In what may or may not become a long-standing tradition, Alan Moore has answered questions at Christmas set by the members of a Facebook group called The Really Very Serious Alan Moore Scholars’ Group, who are, as the name might suggest, a bunch of people who are interested in his work. At least, Moore answered 25 questions for the group in December 2015, which were later published here on The Beat over four posts towards the end of 2016. Those four posts can be found here:
And I can only apologise for the faux-clickbait titles. At the time I thought they were hilarious. What a difference a year makes…
Anyway, Moore once again answered a number of questions for the group at the end of 2016 and, having allowed the group to savour these on their own, the time has once again come to share them with the wider public. They cover subjects from Food to Fiction, but we’re starting with various aspects of Magic and Art.
Rod McKie: Himself has said, along the way, that art is literally magic. That has the ring of truth, but there’s some really bad art/magic out there. Does that bad art/magic that is/has been produced over the years, come at a cost to us, collectively? And if so, can we do something about it, individually or collectively?
Alan Moore: There certainly is some bad art and thus some bad magic out there, and as an illustration of the sheer scope of its badness I think few figures serve as well as Charles Saatchi. In terms of his effect upon the world of the arts, he has used all of the magical techniques – the manipulation of symbols; the repetitive incantatory power of the slogan – that he learned in the world of advertising to transform the world of art into, effectively, an advertising landscape in which the only considerations are commercial and relate to perceived status/brand visibility. This, in my opinion, has massively disempowered and neutered the arts, robbing them of any power to make genuine statements that aren’t subsumed beneath layers of irony and defusing all of that vital cultural criticism and commentary, however veiled or oblique, that should always be at the centre of genuine art.
you look at the advertisement in question, realise there’s no product name attached to it but that the central element is golden in colour, which brings to mind the B&H brand-name and makes you think “Hm. That’s stylish and clever”, which is the end of your involvement with this piece of advertising art. I suggest that if these principles are applied to actual art the effect is ruinous, leaving us only with pieces of conceptual art which, once you’ve understood the demi-concept or once you’ve got the gag, then you need never look at that piece of art ever again as there will be nothing new to find in it.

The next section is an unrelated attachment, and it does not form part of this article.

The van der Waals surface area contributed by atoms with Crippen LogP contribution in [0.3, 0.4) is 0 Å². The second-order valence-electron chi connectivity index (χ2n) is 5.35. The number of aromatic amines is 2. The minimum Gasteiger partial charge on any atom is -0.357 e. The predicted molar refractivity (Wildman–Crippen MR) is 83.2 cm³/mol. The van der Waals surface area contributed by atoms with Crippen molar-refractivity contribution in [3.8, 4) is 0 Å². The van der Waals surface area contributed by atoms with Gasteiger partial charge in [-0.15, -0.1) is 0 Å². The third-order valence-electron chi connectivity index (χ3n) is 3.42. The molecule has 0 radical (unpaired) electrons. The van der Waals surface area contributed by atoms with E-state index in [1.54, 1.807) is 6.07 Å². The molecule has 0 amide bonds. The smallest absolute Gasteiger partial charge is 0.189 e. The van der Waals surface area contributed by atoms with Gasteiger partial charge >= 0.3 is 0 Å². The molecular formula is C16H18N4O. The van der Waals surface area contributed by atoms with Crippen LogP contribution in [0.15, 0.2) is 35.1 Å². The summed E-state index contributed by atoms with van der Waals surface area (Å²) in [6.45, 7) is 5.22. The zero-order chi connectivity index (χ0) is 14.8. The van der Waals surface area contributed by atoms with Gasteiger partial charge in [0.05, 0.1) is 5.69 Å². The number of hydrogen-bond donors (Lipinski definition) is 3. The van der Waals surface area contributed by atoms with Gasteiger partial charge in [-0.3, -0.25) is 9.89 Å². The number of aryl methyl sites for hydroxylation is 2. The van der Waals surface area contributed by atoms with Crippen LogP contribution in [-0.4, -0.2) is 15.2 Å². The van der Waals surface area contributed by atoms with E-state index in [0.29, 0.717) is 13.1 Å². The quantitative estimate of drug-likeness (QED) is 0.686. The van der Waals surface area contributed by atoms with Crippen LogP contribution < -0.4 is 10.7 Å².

Advertising itself is the most blatant form of bad magic being practiced in the world today. Its practice progresses in leaps and bounds, even without the personally-targeted advertising which the internet allows, while our human neurology and our capacity to deal with these techniques progresses at a much more leisurely crawl. I was taking recently with the highly respected magician Lionel Snell, who was pointing out that rational statements, if anything, tend to lose power with repetition, simply because we become used to them and they seem commonplace or boring. Magical incantations, however, many of them in languages that the practitioner does not even understand, will actually gain power from repetition. Clearly, under the rubric of magical incantation we should include the slogan, be it for commercial advertising or for political purposes.
The slogans ‘Brexit Means Brexit’ or ‘Let’s Make America Great Again’, while they mean precisely nothing, if repeated enough times with steadily increasing volume will come to seem like profound eternal truths.
And of course, the purpose of repeated incantation in magical practice is to raise or evoke some specific kind of energy. This can sometimes be more powerful or dangerous than had been previously anticipated, which is why occultism is full of all those bothersome and tedious banishing rituals: the banishing is to symbolically and psychologically dissipate and put to rest any symbolic or psychological forces that may have been awoken by the working. I’d submit that one doesn’t have to literally believe in demons for the above to make practical sense, and that one need only look at the recent successful uses of incantation in England and America to see that powerful and injurious forces have indeed been unleashed without any awareness of what such forces can do, or what happens if you don’t conclude the working by banishing them successfully.